It’s one of the most familiar moments in the original Resident Evil 2. You walk down a corridor and hear an ominous dripping noise. As you round the corner, there’s a headless corpse and a pool of blood.

You approach the blood, and a creature emerges on the roof above you. Sinewy, crawling along clawed hands and sporting a long, disgusting tongue, it drops down and confronts you. Everyone who’s played RE2 knows this moment.

In the recent 30-minute demo of the upcoming remake, as you’d expect, there is a similar moment. Same corridor, same corner, same mutilated corpse. Only now, with graphical improvements, the corpse is even more horrifically mangled, the hallway is littered with destruction, and there are now huge claw marks stretching across the wall. You continue, and the blood is now accompanied by another corpse, hanging from the ceiling. You approach it slowly, expecting the Licker to make an appearance like it did 20 years ago.

And then it doesn’t. You continue through the hallway, unmolested. But the memory of the original encounter lingers. The continued presence of claw marks as you move down the hallway messes with you. The Licker is here, just like 20 years ago, but now, you don’t know when it’ll make its appearance. And it’s just one of the many tricks that the remake pulls to keep it faithful, while keeping veteran players on their toes.


Same, But Different

This impression of “the same but different” continued I played through the demo. The police station reception felt instantly familiar, yet little things had changed. There were now stairs to a balcony that weren’t in the original. The computer behind reception is still there, but it provides a clue instead of opens doors. You can’t access the office where you meet Marvin Branagh immediately. When you do meet Branagh, much later, the meeting plays out differently. You can see the route to the Licker encounter on the other side of a locked gate that wasn’t present in the original. And so on.

This works to the game’s benefit. While everything felt like a faithful recreation of the original, exploring the police station in an entirely different order with new events, an altered route and unexpected twists made the experience feel fresh and exciting. By working from, but not sticking to, the original game’s template, the remake is able to evoke some of the same feelings of mystery and trepidation that the original did back on the PS1.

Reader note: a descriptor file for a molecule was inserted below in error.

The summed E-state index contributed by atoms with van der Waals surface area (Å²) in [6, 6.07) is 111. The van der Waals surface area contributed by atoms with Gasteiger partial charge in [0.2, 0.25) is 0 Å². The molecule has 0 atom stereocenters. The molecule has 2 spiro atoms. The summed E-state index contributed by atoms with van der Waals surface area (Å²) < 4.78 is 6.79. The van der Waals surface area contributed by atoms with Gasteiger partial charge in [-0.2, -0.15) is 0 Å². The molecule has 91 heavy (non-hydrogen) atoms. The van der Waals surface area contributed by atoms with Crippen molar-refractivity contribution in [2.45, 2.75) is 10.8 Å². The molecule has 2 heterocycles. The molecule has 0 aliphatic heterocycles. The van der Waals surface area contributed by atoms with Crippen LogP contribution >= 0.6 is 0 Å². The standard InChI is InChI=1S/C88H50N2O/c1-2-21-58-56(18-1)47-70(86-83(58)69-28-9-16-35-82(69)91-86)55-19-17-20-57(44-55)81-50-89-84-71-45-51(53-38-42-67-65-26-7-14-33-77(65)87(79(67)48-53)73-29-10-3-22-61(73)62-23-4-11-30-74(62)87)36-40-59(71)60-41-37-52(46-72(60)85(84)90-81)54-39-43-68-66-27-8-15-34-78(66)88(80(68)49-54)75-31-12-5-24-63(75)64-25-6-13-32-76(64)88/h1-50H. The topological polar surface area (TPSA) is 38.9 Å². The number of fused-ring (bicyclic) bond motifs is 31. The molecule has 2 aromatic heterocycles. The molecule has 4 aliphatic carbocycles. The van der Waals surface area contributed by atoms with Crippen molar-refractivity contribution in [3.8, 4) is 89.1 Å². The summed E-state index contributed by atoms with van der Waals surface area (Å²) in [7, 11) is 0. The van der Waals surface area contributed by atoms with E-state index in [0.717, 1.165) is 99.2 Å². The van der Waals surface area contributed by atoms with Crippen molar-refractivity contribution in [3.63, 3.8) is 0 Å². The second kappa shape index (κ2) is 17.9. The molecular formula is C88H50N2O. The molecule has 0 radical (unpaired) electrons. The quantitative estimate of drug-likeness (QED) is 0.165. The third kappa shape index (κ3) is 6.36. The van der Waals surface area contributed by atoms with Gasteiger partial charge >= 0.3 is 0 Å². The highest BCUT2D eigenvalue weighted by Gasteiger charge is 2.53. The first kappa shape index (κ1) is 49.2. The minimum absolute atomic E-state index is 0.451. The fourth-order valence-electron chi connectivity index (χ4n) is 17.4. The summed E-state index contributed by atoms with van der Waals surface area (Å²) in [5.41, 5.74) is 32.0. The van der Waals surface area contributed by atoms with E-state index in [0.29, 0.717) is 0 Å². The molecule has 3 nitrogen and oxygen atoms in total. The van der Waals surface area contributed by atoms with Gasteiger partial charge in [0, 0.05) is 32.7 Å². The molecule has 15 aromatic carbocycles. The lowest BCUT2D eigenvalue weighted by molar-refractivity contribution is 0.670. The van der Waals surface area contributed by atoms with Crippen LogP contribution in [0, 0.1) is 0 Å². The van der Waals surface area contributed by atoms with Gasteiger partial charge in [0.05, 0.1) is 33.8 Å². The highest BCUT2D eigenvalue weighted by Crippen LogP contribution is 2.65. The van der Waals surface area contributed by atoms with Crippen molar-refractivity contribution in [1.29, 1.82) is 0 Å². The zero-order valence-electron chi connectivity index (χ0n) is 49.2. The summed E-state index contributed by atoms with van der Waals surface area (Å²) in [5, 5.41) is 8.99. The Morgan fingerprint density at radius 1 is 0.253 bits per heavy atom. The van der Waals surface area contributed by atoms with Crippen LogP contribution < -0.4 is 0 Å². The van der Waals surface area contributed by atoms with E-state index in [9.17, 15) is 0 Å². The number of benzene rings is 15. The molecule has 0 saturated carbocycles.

Graphically, the police station is a huge improvement on the original. The reception area feels more lived in, and shows more signs of the chaos that broke out with the zombie onslaught. The dark, cluttered hallways and dishevelled offices tell a story. And the expert use of lighting makes the experience much more claustrophobic. At one point I was wary of walking down a hallway due to subtle light shifts and some distant banging noises. There is so much care put into this; Capcom have used the RE7 engine to the best of its abilities here.


There are some more significant changes here too. The game uses an over-the-shoulder perspective similar to RE4, and feels more action-oriented. Handgun bullets seemed a lot more abundant, and zombies are prone to following you between rooms, as loading screens aren’t blockades now. It’ll be interesting to see how this plays out over the whole game, however. This could be handled badly if ammo and healing items are either too abundant or not abundant enough.



So far, this remake feels like a celebration of the Resident Evil series, not just the game it’s revisiting. It brings together RE2’s exploration with RE4’s action-led gameplay, wrapped in the presentation of RE7 – all games considered to be the high points of the series. I was only vaguely interested in playing the full game before playing the demo; now I’m excited.

Honestly, thirty minutes isn’t nearly long enough to unwrap what this game has to offer. I tend to move slowly through RE games, methodically exploring and keeping an eye out for threats. But this led to the demo cutting off at the exact moment I was hooked. Ultimately, this is shaping up to not just be a faithful recreation of a classic, but a brilliant game on its own merits.

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